Skip to Main Content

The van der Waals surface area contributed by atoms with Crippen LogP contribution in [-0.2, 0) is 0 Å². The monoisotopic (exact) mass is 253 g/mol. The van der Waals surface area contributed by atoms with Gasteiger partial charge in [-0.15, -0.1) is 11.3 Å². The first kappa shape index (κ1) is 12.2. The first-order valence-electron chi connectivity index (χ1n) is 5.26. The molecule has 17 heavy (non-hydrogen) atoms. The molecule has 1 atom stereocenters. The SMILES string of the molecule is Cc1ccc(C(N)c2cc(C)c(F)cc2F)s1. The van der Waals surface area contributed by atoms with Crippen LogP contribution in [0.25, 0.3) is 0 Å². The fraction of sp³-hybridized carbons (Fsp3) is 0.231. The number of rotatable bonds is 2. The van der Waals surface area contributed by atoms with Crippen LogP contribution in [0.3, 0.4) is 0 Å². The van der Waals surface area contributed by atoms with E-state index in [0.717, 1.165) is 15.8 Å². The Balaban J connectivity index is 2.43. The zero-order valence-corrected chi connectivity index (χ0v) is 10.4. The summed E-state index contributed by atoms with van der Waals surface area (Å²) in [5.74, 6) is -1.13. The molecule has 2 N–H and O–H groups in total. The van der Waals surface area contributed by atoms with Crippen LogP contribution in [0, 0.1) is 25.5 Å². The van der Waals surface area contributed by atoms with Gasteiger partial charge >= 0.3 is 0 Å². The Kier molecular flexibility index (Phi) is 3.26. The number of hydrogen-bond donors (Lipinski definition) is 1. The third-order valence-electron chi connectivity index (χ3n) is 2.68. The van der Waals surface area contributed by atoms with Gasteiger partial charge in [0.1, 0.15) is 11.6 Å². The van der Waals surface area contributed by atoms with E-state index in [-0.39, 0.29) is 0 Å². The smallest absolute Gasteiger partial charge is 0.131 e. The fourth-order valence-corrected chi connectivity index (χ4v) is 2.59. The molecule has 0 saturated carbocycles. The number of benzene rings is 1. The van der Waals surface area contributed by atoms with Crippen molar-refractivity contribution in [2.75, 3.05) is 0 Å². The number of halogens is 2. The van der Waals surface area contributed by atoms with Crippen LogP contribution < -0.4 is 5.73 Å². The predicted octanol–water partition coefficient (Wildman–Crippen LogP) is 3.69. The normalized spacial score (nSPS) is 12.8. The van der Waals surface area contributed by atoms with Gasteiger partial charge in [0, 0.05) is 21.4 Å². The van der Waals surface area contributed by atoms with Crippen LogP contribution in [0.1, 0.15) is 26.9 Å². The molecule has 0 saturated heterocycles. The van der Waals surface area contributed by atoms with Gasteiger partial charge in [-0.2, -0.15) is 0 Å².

The low signal-to-noise ratio (SNR) in emission data has stimulated the development of statistical image reconstruction methods based on the maximum a posteriori (MAP) principle. Experimental examples have shown that statistical methods improve image quality compared to the conventional filtered backprojection (FBP) method. However, these results depend on isolated data sets. Here, the authors study the lesion detectability of MAP reconstruction theoretically, using computer observers. These theoretical results can be applied to different object structures. They show that for a quadratic smoothing prior, the lesion detectability using the prewhitening observer is independent of the smoothing parameter and the neighborhood of the prior, while the nonprewhitening observer exhibits an optimum smoothing point. The authors also compare the results to those of FBP reconstruction. The comparison shows that for ideal positron emission tomography (PET) systems (where data are true line integrals of the tracer distribution) the MAP reconstruction has a higher SNR for lesion detection than FBP reconstruction due to the modeling of the Poisson noise. For realistic systems, MAP reconstruction further benefits from accurately modeling the physical photon detection process in PET.